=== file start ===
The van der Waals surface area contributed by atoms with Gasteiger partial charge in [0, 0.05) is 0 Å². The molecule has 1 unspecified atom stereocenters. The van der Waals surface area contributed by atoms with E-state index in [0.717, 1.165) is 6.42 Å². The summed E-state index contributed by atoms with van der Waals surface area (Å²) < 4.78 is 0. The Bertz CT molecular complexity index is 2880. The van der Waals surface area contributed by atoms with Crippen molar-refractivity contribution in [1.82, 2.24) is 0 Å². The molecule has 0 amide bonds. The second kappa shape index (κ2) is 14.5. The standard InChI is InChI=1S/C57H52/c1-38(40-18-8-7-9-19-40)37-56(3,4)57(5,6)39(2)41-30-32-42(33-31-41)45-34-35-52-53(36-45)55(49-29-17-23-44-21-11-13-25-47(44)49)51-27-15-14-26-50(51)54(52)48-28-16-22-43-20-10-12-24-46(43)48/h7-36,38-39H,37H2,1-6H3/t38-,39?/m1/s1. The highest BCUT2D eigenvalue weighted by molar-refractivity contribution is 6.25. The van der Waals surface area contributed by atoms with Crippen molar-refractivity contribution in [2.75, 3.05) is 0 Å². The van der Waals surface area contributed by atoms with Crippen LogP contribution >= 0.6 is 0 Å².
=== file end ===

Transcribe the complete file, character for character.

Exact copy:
The van der Waals surface area contributed by atoms with Gasteiger partial charge in [0, 0.05) is 0 Å². The molecule has 1 unspecified atom stereocenters. The van der Waals surface area contributed by atoms with E-state index in [0.717, 1.165) is 6.42 Å². The summed E-state index contributed by atoms with van der Waals surface area (Å²) < 4.78 is 0. The Bertz CT molecular complexity index is 2880. The van der Waals surface area contributed by atoms with Crippen molar-refractivity contribution in [1.82, 2.24) is 0 Å². The molecule has 0 amide bonds. The second kappa shape index (κ2) is 14.5. The standard InChI is InChI=1S/C57H52/c1-38(40-18-8-7-9-19-40)37-56(3,4)57(5,6)39(2)41-30-32-42(33-31-41)45-34-35-52-53(36-45)55(49-29-17-23-44-21-11-13-25-47(44)49)51-27-15-14-26-50(51)54(52)48-28-16-22-43-20-10-12-24-46(43)48/h7-36,38-39H,37H2,1-6H3/t38-,39?/m1/s1. The highest BCUT2D eigenvalue weighted by molar-refractivity contribution is 6.25. The van der Waals surface area contributed by atoms with Crippen molar-refractivity contribution in [2.75, 3.05) is 0 Å². The van der Waals surface area contributed by atoms with Crippen LogP contribution >= 0.6 is 0 Å².